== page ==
Over 569 Metric Tons of Aid Delivered to US-Built Pier Yet to Reach Gaza: Pentagon

The United Nations said that only five of 16 trucks made it to the warehouses in Gaza.
Over 569 Metric Tons of Aid Delivered to US-Built Pier Yet to Reach Gaza: Pentagon
Pentagon press secretary Air Force Brig. Gen. Pat Ryder holds a press conference at the Pentagon in Arlington, Va., on Oct. 19, 2023. (Kevin Dietsch/Getty Images)
Aldgra Fredly

More than 569 metric tons of humanitarian aid has been delivered across the U.S.-built temporary pier to Gaza so far, but none of it has been distributed to Palestinian civilians, the Pentagon said on Tuesday.

Pentagon spokesperson Maj. Gen. Pat Ryder said that the United States, Israel, and the United Nations were working to determine “alternative routes for the safe movement of staff and cargo” into Gaza.

Mr. Ryder said that several trucks that were transporting the aid to the warehouses had been “intercepted” by “some people who took the aid off those vehicles.”

When asked if any of the aid has been delivered to the civilians in Gaza, Mr. Ryder answered: “As of today, I do not believe so.”

Mr. Ryder said the aid is now being transferred from assembly areas to warehouses for further distribution throughout Gaza, as alternative routes have been established.

“And so movements from the temporary facility from the assembly area, they have resumed today,” he said at a press briefing.

“We do anticipate that assistance will be distributed in the coming days here, of course, conditions permitting,” Mr. Ryder added, emphasizing their primary focus was to get aid to Palestinians “who need it most.”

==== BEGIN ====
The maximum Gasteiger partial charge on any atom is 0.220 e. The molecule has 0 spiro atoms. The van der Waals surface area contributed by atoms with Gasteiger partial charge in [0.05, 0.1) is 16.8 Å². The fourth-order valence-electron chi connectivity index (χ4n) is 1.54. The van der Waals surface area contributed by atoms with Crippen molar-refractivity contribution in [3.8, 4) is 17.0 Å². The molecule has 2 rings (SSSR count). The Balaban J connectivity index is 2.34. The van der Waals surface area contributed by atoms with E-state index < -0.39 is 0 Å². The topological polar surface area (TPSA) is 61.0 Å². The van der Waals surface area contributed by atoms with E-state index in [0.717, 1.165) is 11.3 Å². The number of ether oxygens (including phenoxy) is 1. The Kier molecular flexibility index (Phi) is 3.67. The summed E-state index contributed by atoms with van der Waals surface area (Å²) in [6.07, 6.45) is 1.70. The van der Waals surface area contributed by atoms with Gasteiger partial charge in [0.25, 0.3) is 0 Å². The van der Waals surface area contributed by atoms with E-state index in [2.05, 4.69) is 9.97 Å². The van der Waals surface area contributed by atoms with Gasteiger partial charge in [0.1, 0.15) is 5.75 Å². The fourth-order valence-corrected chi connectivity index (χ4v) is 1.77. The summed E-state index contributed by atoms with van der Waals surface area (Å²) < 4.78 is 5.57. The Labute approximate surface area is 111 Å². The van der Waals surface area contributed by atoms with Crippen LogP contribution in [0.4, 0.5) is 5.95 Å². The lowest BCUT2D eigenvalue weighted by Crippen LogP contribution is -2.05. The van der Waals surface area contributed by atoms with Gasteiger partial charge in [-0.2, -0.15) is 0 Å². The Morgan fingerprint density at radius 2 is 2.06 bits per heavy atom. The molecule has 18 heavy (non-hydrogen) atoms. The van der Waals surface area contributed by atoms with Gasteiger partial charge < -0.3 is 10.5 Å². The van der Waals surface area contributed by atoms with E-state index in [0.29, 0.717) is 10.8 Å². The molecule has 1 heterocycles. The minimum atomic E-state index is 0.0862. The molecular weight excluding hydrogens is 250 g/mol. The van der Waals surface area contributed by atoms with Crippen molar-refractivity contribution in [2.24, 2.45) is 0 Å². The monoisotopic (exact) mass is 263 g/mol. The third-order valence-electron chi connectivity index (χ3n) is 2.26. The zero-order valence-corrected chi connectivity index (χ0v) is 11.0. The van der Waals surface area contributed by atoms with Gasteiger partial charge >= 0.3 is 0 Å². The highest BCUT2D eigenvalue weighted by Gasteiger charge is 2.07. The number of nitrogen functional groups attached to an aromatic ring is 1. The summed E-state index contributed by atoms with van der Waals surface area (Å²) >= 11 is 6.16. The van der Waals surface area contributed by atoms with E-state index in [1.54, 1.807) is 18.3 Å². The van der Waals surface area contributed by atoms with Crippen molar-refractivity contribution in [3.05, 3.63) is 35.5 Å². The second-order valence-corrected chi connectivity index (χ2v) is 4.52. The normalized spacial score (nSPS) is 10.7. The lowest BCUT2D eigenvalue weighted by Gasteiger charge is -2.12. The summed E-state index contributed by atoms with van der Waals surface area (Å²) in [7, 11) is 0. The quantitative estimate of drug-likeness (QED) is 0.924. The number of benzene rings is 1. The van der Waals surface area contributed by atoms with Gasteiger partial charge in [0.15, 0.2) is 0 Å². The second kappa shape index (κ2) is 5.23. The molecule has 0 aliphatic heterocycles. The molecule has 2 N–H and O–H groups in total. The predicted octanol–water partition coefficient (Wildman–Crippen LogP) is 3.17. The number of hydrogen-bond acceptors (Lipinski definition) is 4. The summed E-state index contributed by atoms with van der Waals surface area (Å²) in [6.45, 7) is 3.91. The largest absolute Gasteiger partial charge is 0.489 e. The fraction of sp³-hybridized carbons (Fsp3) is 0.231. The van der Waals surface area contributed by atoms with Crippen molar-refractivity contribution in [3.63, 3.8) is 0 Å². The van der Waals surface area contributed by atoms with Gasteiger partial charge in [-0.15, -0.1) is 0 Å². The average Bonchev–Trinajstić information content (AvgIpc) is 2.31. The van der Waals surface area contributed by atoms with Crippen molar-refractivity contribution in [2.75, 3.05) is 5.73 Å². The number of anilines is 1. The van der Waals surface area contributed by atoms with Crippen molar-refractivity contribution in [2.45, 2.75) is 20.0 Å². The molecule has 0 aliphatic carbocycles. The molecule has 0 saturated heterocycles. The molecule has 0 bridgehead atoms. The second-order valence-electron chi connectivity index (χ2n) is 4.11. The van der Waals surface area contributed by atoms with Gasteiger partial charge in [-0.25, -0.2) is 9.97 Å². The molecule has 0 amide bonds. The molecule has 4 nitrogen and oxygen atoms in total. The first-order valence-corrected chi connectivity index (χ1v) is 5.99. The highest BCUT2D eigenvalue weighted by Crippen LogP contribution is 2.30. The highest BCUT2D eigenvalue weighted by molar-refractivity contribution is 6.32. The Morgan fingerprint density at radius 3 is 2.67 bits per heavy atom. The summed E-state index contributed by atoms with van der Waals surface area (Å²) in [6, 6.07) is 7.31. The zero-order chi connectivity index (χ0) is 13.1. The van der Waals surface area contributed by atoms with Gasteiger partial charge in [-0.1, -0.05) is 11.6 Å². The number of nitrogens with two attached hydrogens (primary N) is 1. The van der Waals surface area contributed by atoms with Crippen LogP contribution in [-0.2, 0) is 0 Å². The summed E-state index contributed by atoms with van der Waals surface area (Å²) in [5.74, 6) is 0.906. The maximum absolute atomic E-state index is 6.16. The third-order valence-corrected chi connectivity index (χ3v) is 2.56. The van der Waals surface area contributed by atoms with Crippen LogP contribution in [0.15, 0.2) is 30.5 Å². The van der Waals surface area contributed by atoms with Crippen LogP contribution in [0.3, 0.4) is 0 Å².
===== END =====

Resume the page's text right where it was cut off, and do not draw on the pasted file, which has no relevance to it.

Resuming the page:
The floating pier was installed by the U.S. military to facilitate increased deliveries of food and humanitarian supplies amid the ongoing Israel-Hamas war in Gaza. Mr. Ryder noted that it has only been three days since the pier became operational.

“It’s just over three days since JLOTS first went operational and we’ve already been able to push, as I mentioned, over 596 metric tons of aid for onward delivery into Gaza, more on the way,” he said.

“And again, it’s also important to remember that this is a combat zone and that it is a complex operation,” the spokesman added.

U.S. service men at work assembling the Joint Logistics Over-the-Shore system (JLOTS) in the Mediterranean Sea. (US Central Command)
U.S. service men at work assembling the Joint Logistics Over-the-Shore system (JLOTS) in the Mediterranean Sea. (US Central Command)

U.N. spokesman Stephane Dujarric told reporters that 16 trucks left the pier on Saturday, but only five of them made it to the warehouse. He said the trucks had been blocked by “crowds” at various points along the way.

“These trucks were traveling through areas where there’d been no aid.  I think people feared that they would never see aid. They grabbed what they could,” Mr. Dujarric said at a press conference on Tuesday.

“The fact that the trucks didn’t make it underscores the need for consistent delivery of aid and obviously for a ceasefire so we have access to aid that is needed—so people know that when they see a truck, there will be more trucks, that there is more aid in the pipeline, and it’s not just a one off,” he added.

The ongoing conflict has disrupted access to food, water, and other humanitarian supplies, and degraded civilian infrastructure throughout the territory.

U.S. Agency for International Development (USAID) Administrator Samantha Power said on April 10 that nearly the entire population of the Gaza Strip “is living under the threat of famine” and that famine conditions have likely already begun in some areas of the enclave.

Ms. Power said that about 500 commercial and humanitarian trucks would enter the Gaza Strip on a daily basis before the Oct. 7, 2023, attacks. The flow of supply trucks fell after the start of the conflict. Ms. Power said the number of supply trucks reaching the Gaza Strip has recovered somewhat but that “we need to go way beyond that” to meet the humanitarian needs in the territory.

“The destruction of greeneries, and markets, and arable land, and then the fact that so few trucks got in over so many months means we have massive catch-up to do,” she said at an April 10 House hearing.

Ryan Morgan contributed to this report.